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Conference Proceedings

Innovative High Strength Glass Microspheres for Lightweight Injection Molded Plastics & Composites
Andrew D'Souza, September 2006

High strength low density glass microspheres have been developed and commercialized for use in injection molded plastic parts and pressed composite structures. This new and innovative 3M TM Performance Additives iM30K product is low in density but has very high compressive strength survivability providing OEM designers and Tier 1 molders new application opportunities. This paper will detail potential application benefits for injection molded plastic parts containing iM30K including lower weight improved thermal expansion properties improved processing and improved dimensional stability (less warpage and sink marks). Addition of these materials will also result in the maintenance of important thermoplastic physical properties.

Mario Cruz, September 2006

Today there are three global trends that call for a thermoplastic solution for horizontal body panels (hoods roofs and trunk lids): 1.Vehicle differentiation reducing the average annual production per name plate 2. Higher fuel cost demanding lightweight materials 3. Pedestrian safety regulations being enacted in Europe and Japan Market competition globalization new entrants and increasingly demanding consumers continue to drive automakers to differentiate and segment their portfolios. Over the last twenty years there has been a consistent decrease on average annual production per name plate. Parallel to that the same market forces are also reducing the life of models.

A Modular Automotive Roof System Design Concept Based on Polyurethane Composite Technology
Dave Rocco, September 2006

There is a growing trend in the automotive industry to offer more “non-traditional” roof configurations to the consumer. In many cases the non-traditional roof contains glass guides drives and other hardware that increase the cost and weight of the vehicle. Consequently suppliers are being challenged to offer designs that use lightweight materials integrate or eliminate components while maintaining or improving overall structural and dimensional performance of the vehicle. Based on a standard body in white" roof structure the innovative concepts described in this paper use molded polymers and composite materials that allow a vehicle to be fitted with a wide variety of roof “modules” each having customized performance content and value. The modules are designed to integrate components eliminate post painting increasing vehicle rigidity and reduce weight. Conceptual designs illustrated in this paper will include two different vehicle architectures and two different roof module constructions. Three different composite materials will be reviewed for their suitability in the roof module. Detailed section views are included to illustrate important part design features attachment methods performance considerations and general composite “know-how”. The concept’s value proposition is examined in four areas: cost weight safety and assembly. Technical and economic benefits to the value proposition include weight reduction design and styling freedom in-mold features attachment points color options fixed or moveable window design and improved roll-over safety due to the lowered center of gravity. Since the modular roof system starts with a component that is ready to assemble it offers a path forward for the supply chain which enables OEMs to decrease capital expenditures and reduce labor hours required to manufacture a vehicle. The backbone of the value proposition is a recently conducted case study comparing a traditional vehicle to the same vehicle fitted with a composite pol"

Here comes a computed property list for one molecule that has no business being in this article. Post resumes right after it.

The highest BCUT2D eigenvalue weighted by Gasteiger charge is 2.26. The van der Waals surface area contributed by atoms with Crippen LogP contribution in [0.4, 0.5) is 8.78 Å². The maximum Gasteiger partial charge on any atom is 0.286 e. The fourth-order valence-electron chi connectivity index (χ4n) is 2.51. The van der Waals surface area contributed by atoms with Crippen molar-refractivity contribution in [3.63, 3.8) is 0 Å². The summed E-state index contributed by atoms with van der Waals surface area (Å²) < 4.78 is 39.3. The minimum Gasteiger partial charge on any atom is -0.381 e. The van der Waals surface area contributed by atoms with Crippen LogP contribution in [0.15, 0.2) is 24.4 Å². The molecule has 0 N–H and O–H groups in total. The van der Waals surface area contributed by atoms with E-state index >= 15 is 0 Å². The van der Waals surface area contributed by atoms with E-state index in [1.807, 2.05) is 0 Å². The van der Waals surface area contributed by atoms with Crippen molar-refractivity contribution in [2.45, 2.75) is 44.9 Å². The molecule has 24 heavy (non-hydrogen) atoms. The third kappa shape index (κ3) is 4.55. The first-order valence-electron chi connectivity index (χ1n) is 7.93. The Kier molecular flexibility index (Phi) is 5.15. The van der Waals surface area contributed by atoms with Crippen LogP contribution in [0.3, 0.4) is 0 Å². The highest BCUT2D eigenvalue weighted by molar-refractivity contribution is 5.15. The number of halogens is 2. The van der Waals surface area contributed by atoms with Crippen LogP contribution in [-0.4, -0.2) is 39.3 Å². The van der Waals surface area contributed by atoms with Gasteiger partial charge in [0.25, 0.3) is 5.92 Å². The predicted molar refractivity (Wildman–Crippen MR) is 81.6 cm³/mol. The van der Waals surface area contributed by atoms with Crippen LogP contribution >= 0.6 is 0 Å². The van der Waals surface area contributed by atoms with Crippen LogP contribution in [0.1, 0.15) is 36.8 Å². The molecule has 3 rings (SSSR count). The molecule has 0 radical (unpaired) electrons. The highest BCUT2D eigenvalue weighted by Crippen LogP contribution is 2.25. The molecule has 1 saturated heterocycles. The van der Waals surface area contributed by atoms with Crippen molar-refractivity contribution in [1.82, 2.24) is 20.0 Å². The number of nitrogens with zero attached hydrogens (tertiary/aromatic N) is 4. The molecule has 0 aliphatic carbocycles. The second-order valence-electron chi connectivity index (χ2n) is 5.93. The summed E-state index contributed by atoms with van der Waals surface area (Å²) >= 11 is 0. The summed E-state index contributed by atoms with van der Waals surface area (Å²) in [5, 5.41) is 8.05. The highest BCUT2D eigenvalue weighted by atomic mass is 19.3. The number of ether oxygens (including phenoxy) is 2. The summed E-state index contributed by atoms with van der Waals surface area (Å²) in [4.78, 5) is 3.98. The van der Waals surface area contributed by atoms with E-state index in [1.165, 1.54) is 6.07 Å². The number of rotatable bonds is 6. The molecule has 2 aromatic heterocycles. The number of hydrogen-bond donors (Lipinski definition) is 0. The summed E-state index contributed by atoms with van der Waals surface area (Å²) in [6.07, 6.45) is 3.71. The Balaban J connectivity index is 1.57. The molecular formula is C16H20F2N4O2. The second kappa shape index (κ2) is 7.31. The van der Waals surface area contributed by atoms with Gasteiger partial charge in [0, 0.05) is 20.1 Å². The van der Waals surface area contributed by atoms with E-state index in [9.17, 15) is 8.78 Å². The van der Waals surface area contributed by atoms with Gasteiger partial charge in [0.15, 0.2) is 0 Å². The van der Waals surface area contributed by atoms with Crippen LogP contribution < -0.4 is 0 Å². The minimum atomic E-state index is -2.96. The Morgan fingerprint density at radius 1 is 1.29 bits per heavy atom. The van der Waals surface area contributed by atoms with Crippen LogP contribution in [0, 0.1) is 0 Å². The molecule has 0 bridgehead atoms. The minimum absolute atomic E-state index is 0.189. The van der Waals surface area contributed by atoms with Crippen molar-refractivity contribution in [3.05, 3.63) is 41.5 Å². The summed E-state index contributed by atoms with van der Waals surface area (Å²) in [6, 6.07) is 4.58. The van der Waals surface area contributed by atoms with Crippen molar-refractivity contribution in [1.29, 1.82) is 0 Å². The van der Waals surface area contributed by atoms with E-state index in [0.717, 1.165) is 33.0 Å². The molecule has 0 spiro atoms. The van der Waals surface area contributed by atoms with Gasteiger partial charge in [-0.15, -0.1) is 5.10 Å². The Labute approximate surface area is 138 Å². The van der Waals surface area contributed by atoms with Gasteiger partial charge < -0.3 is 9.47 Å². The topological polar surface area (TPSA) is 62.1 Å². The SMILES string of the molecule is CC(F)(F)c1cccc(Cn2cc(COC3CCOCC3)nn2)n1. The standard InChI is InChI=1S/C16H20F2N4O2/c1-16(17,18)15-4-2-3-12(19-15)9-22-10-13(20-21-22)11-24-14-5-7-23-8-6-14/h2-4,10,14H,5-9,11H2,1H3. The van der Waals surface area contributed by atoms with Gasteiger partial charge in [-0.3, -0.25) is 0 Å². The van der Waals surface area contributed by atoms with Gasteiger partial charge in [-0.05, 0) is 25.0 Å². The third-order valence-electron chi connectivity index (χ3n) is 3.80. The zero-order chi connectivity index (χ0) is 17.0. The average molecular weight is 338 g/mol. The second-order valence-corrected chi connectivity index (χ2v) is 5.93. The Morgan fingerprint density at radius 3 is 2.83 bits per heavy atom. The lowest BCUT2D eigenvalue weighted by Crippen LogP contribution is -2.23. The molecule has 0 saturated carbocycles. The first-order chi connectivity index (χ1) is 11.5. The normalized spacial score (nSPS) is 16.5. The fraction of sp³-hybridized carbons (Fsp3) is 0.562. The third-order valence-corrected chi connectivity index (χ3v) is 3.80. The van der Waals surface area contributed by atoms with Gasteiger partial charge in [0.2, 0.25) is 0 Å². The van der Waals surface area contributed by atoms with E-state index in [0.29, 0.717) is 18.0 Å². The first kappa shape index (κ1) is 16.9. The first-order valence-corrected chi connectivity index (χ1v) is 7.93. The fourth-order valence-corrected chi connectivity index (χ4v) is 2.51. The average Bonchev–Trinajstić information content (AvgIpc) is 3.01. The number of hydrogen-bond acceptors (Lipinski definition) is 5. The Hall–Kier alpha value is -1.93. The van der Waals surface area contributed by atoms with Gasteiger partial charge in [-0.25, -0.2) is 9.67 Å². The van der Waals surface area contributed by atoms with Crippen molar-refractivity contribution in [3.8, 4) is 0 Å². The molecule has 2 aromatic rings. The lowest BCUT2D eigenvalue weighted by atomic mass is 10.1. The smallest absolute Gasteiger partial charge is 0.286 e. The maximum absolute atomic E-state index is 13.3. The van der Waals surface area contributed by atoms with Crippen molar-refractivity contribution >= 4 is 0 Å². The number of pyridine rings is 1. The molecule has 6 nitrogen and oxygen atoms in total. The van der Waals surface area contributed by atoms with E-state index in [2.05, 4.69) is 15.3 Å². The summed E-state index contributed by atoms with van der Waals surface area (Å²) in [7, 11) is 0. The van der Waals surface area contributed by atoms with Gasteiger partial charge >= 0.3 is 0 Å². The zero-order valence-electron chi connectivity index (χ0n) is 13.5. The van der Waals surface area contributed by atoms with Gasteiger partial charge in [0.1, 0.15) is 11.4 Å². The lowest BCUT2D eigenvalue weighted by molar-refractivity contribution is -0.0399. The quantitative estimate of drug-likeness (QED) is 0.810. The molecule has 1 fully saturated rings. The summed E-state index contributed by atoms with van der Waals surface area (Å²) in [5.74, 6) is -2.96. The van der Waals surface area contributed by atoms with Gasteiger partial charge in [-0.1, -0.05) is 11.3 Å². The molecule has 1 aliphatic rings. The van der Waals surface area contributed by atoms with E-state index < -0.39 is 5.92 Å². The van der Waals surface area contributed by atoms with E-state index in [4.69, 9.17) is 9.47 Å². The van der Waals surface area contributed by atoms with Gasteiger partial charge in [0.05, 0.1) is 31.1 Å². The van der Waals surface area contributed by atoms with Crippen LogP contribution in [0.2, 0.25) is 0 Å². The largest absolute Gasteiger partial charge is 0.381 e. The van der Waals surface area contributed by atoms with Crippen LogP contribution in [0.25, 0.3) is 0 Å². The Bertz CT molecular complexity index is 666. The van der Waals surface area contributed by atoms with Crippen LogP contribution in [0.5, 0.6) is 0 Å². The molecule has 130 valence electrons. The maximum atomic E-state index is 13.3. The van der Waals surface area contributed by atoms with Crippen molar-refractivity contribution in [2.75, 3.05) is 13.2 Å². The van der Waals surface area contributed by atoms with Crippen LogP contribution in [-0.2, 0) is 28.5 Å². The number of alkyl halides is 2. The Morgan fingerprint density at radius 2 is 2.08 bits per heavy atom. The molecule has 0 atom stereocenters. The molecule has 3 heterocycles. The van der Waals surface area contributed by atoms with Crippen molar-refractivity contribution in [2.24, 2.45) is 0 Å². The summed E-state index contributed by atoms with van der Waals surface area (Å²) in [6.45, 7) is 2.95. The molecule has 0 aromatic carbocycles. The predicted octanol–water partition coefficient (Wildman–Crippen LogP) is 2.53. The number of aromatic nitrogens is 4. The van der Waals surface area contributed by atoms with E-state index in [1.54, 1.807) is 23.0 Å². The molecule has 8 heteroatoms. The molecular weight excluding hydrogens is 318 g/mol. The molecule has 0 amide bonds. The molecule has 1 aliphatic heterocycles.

Carbon Fiber Composites for Improved Performance of the Murcielago Roadster
Paolo Feraboli, September 2006

When modern saloon cars are re-engineered as roadsters it is typical for them to lose 50% or more of the body's torsional rigidity. Consequently the vehicles rarely handle quite as crisply nor do they ride as well as the coupes from which they derived. This presentation highlights the fundamental contributions of advanced composites in achieving the desired value of handling of the Murcièlago Roadster without penalizing the overall weight of the vehicle. To compensate for the absence of the roof structure the vehicle was strongly redesigned by introducing new structural members and reinforcing existing critical components. A new all-carbon/epoxy composite sub-frame which spans the entire engine bay compartment is comprised of elliptical tubular members and it is the first of its kind in a production vehicle. The paper highlights the fundamental contributions of advanced composites in the production of the body panels and integrated chassis components for the Murcièlago Roadster.

Design Fabrication & Testing of a Composite Side Door for a Mid-Size SUV
John Owens, September 2006

As part of a mass-savings initiative a composite intensive side door project was started at GM R&D. In order to allow more innovation in the design two normally limiting constraints were eliminated. Firstly the Class A requirement for the outer surface was relaxed and secondly labor intensive handcrafting was allowed for the purpose of prototyping. The composite door was constrained to fit the existing door opening and to use carry-over internal hardware. Using stiffness criteria finite element analysis was used to develop a minimum mass design using composite sandwich structures. Preforms were handcrafted from molded foam cores wrapped with a combination of woven and stitch-bonded unidirectional glass.

Toward the Development of a Test Method for Characterizing the Energy Absorption of Composite Materials
Paolo Feraboli, September 2006